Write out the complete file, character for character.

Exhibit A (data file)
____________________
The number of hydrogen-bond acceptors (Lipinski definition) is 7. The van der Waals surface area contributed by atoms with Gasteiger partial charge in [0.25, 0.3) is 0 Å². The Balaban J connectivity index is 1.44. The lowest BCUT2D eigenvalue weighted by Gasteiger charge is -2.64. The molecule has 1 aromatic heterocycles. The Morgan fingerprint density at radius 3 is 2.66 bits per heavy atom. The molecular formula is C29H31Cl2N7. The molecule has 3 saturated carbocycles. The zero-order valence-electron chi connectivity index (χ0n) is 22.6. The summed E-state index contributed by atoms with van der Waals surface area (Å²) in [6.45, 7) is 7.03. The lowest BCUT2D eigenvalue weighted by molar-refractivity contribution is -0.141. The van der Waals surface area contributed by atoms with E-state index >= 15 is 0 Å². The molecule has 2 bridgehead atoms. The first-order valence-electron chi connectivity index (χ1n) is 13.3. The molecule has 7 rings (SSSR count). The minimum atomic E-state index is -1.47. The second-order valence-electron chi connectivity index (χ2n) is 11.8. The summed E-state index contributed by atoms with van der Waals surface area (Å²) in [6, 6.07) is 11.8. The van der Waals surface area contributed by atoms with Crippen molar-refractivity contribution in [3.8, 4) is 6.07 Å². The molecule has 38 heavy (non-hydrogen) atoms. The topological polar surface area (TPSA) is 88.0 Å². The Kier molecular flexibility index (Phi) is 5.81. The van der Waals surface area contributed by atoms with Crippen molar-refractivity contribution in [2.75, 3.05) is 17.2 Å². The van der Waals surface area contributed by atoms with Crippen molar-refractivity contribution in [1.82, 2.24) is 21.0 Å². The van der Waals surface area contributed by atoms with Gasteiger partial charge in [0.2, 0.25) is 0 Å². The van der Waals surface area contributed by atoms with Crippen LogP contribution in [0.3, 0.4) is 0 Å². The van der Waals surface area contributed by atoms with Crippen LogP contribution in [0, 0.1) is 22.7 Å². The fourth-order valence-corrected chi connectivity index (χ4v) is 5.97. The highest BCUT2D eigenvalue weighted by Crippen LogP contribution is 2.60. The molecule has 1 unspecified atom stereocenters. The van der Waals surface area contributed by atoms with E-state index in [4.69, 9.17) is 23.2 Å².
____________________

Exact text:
The number of hydrogen-bond acceptors (Lipinski definition) is 7. The van der Waals surface area contributed by atoms with Gasteiger partial charge in [0.25, 0.3) is 0 Å². The Balaban J connectivity index is 1.44. The lowest BCUT2D eigenvalue weighted by Gasteiger charge is -2.64. The molecule has 1 aromatic heterocycles. The Morgan fingerprint density at radius 3 is 2.66 bits per heavy atom. The molecular formula is C29H31Cl2N7. The molecule has 3 saturated carbocycles. The zero-order valence-electron chi connectivity index (χ0n) is 22.6. The summed E-state index contributed by atoms with van der Waals surface area (Å²) in [6.45, 7) is 7.03. The lowest BCUT2D eigenvalue weighted by molar-refractivity contribution is -0.141. The van der Waals surface area contributed by atoms with E-state index >= 15 is 0 Å². The molecule has 2 bridgehead atoms. The first-order valence-electron chi connectivity index (χ1n) is 13.3. The molecule has 7 rings (SSSR count). The minimum atomic E-state index is -1.47. The second-order valence-electron chi connectivity index (χ2n) is 11.8. The summed E-state index contributed by atoms with van der Waals surface area (Å²) in [6, 6.07) is 11.8. The van der Waals surface area contributed by atoms with Crippen molar-refractivity contribution in [3.8, 4) is 6.07 Å². The molecule has 38 heavy (non-hydrogen) atoms. The topological polar surface area (TPSA) is 88.0 Å². The Kier molecular flexibility index (Phi) is 5.81. The van der Waals surface area contributed by atoms with Crippen molar-refractivity contribution in [2.75, 3.05) is 17.2 Å². The van der Waals surface area contributed by atoms with Crippen molar-refractivity contribution in [1.82, 2.24) is 21.0 Å². The van der Waals surface area contributed by atoms with Gasteiger partial charge in [0.2, 0.25) is 0 Å². The van der Waals surface area contributed by atoms with Crippen LogP contribution in [0.3, 0.4) is 0 Å². The van der Waals surface area contributed by atoms with Crippen LogP contribution in [0, 0.1) is 22.7 Å². The fourth-order valence-corrected chi connectivity index (χ4v) is 5.97. The highest BCUT2D eigenvalue weighted by Crippen LogP contribution is 2.60. The molecule has 1 unspecified atom stereocenters. The van der Waals surface area contributed by atoms with E-state index in [4.69, 9.17) is 23.2 Å².